Are Coaches Catering More For People With Limited Mobility?

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Coach trips can be a whole bundle of fun, taking you to unique locations that you really don’t feel comfortable driving to yourself. But, for people with limited mobility, a coach or bus trip may be the only mode of transport that they can use, which is why it’s increasingly important that these vehicles cater for people that struggle navigating themselves around. Wheelchair accessible vehicles are becoming more apparent in today’s society, including the likes of coaches, but are they really going the extra mile to ensure that transport for those with mobility issues is as seamless as possible?

Yes – Ramps Instead Of Stairs

As you may notice on some buses, stairs are needed to reach the seats that are located towards the back of the coach. For those who need to use a wheelchair to get around, this is completely impractical and will restrain the individual from reaching these seats. Coaches however, have ensured that their isle is step-free, and instead use subtle ramps to allow those within a wheelchair or with a walking stick to reach these seats. This is very refreshing to see, and we can only hope to see the trend continuing in coaches in the foreseeable future.

Yes – Wheelchair Spaces

More and more coaches are ensuring that there is at least one wheelchair space on the vehicle, allowing those within a wheelchair to sit peacefully and know that they won’t need to struggle to get themselves out of the chair and into another. This makes life so much easier for many people with reduced mobility, and eliminates the anxiety that they may have about straining themselves or embarrassing themselves in public. After all, people with reduced mobility just want to be comfortable, which is exactly what wheelchair spaces achieve on a coach.

No – Need Greater Space For Mobility Scooters

Coaches have quite an extensive storage space for luggage that belongs to the passengers, but this space needs to be optimised for those utilising a mobility scooter. Now that technology is thriving in our generation, more and more people with reduced mobility are using a scooter as a way to navigate themselves around as opposed to a standard wheelchair. However, coaches are often unable to cater for these people, as the coach may not have the space to store a mobility scooter, or the capacity to carry one. However, as these scooters are becoming even smarter, and are often able to be folded to optimise space, coaches may be able to cater for these people in the near future, and allow people with a mobility scooter to get themselves safely on the coach.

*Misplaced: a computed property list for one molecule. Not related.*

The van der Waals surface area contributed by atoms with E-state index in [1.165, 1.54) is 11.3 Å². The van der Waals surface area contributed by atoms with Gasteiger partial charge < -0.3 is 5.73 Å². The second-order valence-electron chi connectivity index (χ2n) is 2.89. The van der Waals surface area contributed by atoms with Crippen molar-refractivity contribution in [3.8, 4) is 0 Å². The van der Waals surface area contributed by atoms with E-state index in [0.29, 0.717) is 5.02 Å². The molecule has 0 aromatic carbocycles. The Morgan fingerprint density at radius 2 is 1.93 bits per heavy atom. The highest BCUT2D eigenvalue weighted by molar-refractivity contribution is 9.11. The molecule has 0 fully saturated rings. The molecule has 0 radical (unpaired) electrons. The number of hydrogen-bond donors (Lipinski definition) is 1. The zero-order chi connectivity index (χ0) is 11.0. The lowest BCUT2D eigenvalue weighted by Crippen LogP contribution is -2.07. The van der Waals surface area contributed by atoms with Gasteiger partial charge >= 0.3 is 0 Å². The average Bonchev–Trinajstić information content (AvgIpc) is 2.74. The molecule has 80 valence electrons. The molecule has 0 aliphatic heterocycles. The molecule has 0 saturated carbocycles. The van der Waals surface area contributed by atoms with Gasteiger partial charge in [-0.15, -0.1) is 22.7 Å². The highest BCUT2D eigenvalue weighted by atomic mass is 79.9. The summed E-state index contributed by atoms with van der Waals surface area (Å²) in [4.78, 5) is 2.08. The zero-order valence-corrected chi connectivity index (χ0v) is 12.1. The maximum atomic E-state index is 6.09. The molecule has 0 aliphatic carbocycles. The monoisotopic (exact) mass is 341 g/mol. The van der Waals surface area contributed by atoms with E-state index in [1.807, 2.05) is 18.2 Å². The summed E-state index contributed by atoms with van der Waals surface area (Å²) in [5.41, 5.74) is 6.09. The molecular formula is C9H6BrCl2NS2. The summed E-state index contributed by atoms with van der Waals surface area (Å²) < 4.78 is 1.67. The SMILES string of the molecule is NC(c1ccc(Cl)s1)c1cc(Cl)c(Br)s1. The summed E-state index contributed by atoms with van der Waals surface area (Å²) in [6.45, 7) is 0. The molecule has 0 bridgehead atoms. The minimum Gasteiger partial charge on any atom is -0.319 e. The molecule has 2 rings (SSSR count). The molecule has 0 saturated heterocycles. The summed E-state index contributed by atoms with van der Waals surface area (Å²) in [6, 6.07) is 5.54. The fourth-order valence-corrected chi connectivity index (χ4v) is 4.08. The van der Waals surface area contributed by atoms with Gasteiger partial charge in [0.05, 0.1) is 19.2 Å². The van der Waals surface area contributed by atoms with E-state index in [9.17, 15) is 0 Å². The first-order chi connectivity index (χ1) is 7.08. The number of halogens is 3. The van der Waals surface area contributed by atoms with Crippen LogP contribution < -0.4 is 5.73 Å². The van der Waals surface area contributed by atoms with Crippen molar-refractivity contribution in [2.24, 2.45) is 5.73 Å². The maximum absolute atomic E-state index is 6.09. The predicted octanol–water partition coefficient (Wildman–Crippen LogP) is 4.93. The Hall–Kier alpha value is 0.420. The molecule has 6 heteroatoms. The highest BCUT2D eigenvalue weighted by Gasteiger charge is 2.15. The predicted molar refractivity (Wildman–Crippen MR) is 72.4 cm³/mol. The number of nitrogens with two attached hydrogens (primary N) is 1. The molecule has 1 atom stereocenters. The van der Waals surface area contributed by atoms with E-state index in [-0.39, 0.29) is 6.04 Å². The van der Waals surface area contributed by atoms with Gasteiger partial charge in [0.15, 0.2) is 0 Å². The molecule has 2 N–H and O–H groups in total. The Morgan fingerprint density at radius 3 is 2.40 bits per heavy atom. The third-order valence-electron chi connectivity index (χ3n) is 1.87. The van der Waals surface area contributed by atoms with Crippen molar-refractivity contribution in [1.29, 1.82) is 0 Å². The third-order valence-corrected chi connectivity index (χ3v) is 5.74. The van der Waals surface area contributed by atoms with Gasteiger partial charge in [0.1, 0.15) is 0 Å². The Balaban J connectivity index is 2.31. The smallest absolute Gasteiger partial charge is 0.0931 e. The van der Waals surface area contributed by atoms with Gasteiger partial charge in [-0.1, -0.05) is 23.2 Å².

No – Toilets Are Still Difficult To Access

A lot of mobility issues arise once we hit old age, and with old age comes a weakened bladder. Because of this, the toilets on a coach need to be as accessible as possible; otherwise passengers could become extremely uncomfortable. However, most coaches these days have toilets situated at the bottom of some severely deep stairs, making them almost impossible to reach for those with limited mobility. Whilst this is a difficult issue to solve due to the compact nature of a coach, a system could be implemented where access to the toilet can also reside from the outside of the coach. This way, when a person with reduced mobility needs the toilet, the coach can stop safely nearby and let the passenger out to relieve themselves.

So, it’s clear to see how coaches are making a conscious effort to make travelling by coach easier for those with limited mobility, however many still have a long way to go before they fully optimise their accessible services.

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Juergen Thomas Steinmetz has continuously worked in the travel and tourism industry since he was a teenager in Germany (1979), beginning as a travel agent up through today as a publisher of eTurboNews (eTN), one of the world’s most influential and most-read travel and tourism publications. He is also Chairman of ICTP. His experiences include working and collaborating with various national tourism offices and non-governmental organizations, as well as private and non-profit organizations, and in planning, implementing, and quality control of a range of travel and tourism-related activities and programs, including tourism policies and legislation. His major strengths include a vast knowledge of travel and tourism from the point of view of a successful private enterprise owner, superb networking skills, strong leadership, excellent communication skills, strong team player, attention to detail, dutiful respect for compliance in all regulated environments, and advisory skills in both political and non-political arenas with respect to tourism programs, policies, and legislation. He has a thorough knowledge of current industry practices and trends and is a computer and Internet junkie.